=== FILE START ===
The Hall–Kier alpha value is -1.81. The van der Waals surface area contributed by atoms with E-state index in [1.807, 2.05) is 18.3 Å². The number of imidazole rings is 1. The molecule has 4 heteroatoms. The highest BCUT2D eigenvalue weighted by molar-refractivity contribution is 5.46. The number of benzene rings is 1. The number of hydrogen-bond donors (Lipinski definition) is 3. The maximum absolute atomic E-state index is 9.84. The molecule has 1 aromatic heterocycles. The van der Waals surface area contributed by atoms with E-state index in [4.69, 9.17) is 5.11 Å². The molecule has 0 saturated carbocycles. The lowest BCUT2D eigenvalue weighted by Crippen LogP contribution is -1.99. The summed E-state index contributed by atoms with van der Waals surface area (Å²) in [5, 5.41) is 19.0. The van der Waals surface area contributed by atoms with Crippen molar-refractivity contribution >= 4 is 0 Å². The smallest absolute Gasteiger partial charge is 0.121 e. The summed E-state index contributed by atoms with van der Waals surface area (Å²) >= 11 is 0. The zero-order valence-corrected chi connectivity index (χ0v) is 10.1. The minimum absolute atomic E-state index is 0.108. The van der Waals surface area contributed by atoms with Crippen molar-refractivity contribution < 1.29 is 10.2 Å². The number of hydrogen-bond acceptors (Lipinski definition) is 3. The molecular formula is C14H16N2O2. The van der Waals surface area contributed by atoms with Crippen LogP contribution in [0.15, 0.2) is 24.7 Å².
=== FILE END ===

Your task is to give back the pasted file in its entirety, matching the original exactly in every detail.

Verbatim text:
The Hall–Kier alpha value is -1.81. The van der Waals surface area contributed by atoms with E-state index in [1.807, 2.05) is 18.3 Å². The number of imidazole rings is 1. The molecule has 4 heteroatoms. The highest BCUT2D eigenvalue weighted by molar-refractivity contribution is 5.46. The number of benzene rings is 1. The number of hydrogen-bond donors (Lipinski definition) is 3. The maximum absolute atomic E-state index is 9.84. The molecule has 1 aromatic heterocycles. The van der Waals surface area contributed by atoms with E-state index in [4.69, 9.17) is 5.11 Å². The molecule has 0 saturated carbocycles. The lowest BCUT2D eigenvalue weighted by Crippen LogP contribution is -1.99. The summed E-state index contributed by atoms with van der Waals surface area (Å²) in [5, 5.41) is 19.0. The van der Waals surface area contributed by atoms with Crippen molar-refractivity contribution >= 4 is 0 Å². The smallest absolute Gasteiger partial charge is 0.121 e. The summed E-state index contributed by atoms with van der Waals surface area (Å²) >= 11 is 0. The zero-order valence-corrected chi connectivity index (χ0v) is 10.1. The minimum absolute atomic E-state index is 0.108. The van der Waals surface area contributed by atoms with Crippen molar-refractivity contribution < 1.29 is 10.2 Å². The number of hydrogen-bond acceptors (Lipinski definition) is 3. The molecular formula is C14H16N2O2. The van der Waals surface area contributed by atoms with Crippen LogP contribution in [0.15, 0.2) is 24.7 Å².